"He needs to take people on this side of the city under consideration about how they feel instead of coming in and saying, 'I want to do this and that,' " said Martha Bishop, 64, an African American from Ward 8 who says she fears that her friends will not be able to keep up with rising housing costs.
Fenty agreed that the government has to do better and pointed to his recent effort with the D.C. Council to invest more than $30 million in unanticipated tax revenue to build affordable housing.
As for reducing crime, Fenty said he believes Police Chief Cathy L. Lanier, whom he appointed last year to replace Charles Ramsey, has done a good job in reshuffling her management and phasing in new policing strategies that included "all hands on deck" weekends. Sixty-nine percent of residents have a favorable view of the police chief.
Still, some have expressed concern as the number of homicides jumped to 181 last year. (That number does not include the four girls found last week.) Fenty called crime reduction "a mayor issue, something I have to take care of. It's the schools, better programs in rec centers. It's the jobs, the transition from the prison community back to the regular community. That's how you drive down crime."
The effort to improve the schools has dominated the mayor's agenda. A narrow majority of those surveyed give the mayor positive reviews on his effort at reform, and about four in 10 said his taking control of the system already has improved things. Despite the modest early reviews, there is widespread optimism about the new arrangement. Eight in 10 whites and six in 10 blacks have a positive outlook on the change, as do 55 percent of those with children in public schools. Fifty-nine percent approve of Rhee's performance, despite her controversial school closings proposal.
Andrew Gentin, 39, a white father from Ward 3's Cleveland Park, plans to send his two young children to public school and said he appreciates that Fenty and Rhee "are willing to take on the bureaucracy and do the right thing."
Fenty's tenure has been marked by a series of populist decisions. He ordered a switch from the controversial zone system in the city's taxicabs to more traditional meters. And after the city's handgun ban was ruled unconstitutional by an appellate court, Fenty appealed to the Supreme Court despite concerns from legal experts that a defeat could undo gun control laws nationwide. As the city gears up for the case in March, 76 percent of residents support the handgun ban, according to the poll.
As Fenty has moved quickly, D.C. Council members have complained that he routinely ignores them, and six in 10 residents characterized the relationship as less than good. Those residents largely side with the mayor: 46 percent blamed the council for the relations not being better; 32 percent blamed Fenty.
"Someone asked me, 'People say you're moving too fast, people say you're making decisions too quickly,' but when I'm out in the community, people are saying, 'What's taking so long?' " Fenty said.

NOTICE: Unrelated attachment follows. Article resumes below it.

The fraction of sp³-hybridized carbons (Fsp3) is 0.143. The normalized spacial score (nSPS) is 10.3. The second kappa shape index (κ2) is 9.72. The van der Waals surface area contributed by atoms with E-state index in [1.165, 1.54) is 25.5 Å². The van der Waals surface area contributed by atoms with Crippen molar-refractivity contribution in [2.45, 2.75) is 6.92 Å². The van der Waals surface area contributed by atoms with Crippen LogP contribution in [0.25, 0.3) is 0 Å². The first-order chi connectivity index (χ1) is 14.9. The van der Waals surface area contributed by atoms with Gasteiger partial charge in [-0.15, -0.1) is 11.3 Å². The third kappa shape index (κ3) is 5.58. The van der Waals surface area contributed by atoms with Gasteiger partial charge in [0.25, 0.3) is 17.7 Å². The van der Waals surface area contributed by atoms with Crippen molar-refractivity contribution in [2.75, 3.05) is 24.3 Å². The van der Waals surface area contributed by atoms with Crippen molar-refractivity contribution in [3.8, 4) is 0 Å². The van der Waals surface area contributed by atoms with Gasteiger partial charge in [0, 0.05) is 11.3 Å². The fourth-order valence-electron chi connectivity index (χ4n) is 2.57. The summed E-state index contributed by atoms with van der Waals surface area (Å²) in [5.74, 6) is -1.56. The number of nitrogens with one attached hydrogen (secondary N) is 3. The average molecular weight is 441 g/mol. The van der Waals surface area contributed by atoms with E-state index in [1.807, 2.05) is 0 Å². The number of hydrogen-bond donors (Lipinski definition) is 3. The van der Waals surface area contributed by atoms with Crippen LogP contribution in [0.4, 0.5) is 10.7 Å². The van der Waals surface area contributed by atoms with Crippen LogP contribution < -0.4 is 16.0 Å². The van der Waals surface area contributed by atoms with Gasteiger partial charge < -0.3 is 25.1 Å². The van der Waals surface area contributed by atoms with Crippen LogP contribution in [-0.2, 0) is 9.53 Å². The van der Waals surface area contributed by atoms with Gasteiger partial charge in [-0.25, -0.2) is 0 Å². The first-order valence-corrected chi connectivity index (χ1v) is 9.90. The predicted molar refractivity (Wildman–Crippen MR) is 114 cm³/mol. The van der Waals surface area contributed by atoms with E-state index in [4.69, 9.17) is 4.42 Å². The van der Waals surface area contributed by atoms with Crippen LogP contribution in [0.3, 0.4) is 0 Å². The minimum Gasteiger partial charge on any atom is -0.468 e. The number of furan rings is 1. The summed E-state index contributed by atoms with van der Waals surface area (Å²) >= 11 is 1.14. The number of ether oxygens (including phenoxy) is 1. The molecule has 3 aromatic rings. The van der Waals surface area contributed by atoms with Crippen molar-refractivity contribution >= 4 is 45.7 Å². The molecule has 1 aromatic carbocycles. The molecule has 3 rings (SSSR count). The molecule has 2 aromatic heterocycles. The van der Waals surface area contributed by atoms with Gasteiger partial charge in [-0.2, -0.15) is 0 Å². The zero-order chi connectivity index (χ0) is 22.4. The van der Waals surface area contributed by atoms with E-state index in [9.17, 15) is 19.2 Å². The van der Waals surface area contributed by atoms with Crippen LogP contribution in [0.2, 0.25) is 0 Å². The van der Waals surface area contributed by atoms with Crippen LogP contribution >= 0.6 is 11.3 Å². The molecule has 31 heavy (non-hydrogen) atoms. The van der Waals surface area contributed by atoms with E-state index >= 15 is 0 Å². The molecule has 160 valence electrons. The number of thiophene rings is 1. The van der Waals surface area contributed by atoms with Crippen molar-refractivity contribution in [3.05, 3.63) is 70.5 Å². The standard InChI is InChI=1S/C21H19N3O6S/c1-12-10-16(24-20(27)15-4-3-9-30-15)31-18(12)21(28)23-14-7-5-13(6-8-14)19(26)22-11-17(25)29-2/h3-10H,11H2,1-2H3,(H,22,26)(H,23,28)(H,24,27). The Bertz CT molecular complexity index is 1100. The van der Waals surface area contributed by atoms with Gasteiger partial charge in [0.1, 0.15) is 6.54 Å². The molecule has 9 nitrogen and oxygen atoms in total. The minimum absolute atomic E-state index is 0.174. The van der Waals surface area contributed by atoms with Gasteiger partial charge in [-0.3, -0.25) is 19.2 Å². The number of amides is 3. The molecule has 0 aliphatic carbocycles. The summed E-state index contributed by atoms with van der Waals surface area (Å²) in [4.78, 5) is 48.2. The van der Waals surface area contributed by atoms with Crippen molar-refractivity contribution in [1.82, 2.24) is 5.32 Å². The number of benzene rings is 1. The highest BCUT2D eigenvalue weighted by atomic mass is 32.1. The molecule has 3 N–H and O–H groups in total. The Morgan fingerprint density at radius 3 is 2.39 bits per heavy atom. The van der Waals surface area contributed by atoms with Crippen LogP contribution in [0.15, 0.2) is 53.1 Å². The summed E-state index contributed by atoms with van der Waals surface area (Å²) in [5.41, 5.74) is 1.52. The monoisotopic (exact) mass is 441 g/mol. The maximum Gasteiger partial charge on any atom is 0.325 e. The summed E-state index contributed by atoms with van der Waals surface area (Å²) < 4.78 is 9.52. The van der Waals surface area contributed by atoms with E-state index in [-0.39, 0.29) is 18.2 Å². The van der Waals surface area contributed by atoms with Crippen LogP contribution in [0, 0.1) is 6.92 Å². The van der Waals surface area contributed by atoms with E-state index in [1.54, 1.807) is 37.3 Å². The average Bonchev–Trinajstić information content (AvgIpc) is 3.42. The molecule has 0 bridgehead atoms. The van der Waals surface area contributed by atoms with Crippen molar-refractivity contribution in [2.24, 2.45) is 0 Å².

His administration has also faced several setbacks that have threatened to disrupt Fenty's focus.
Greater Southeast Community Hospital, the District's only hospital east of the Anacostia River, lost its accreditation as the city invested $79 million to save it. And the city's Office of Tax and Revenue has been rocked by a massive embezzlement scandal in which two employees and several accomplices were charged with stealing more than $20 million in public funds.
As that scandal has unfolded, residents have expressed frustration about longtime Chief Financial Officer Natwar M. Gandhi, whose approval rating stood at 38 percent (40 percent disapproved, and 22 percent had no opinion). Perhaps more alarming, 70 percent said they see the tax scandal as a sign of broader problems with the way city finances are handled.
Fenty, who has set up regular CapStat review sessions with agency directors, got modest marks for eliminating waste and improving efficiency. Fifty-one percent said he had done well, compared with the 68 percent who gave Williams high marks in his first year.
Nate Hultman, 33, a white father of two from Glover Park, said he has been unimpressed with Fenty's impact. His family had lived out of the country for a year and returned six months ago to what he said he sees as a rise in petty crime. More recently, he was disturbed by the city's failure to remove snow in some neighborhoods last month.
"Anecdotally, we have more crime, we don't have basic city services and we have this financial scandal," said Hultman, a professor of public policy and climate change.
But more residents polled feel like Penny Webb, 58, an African American from Ward 7, who said Fenty is doing a "wonderful" job.
"He makes himself visible because he's out there doing something," she said. "He's a hands-on kind of person, and that seems to be working."
Staff writers Robert E. Pierre and Nikita Stewart and polling analyst Jennifer Agiesta contributed to this report.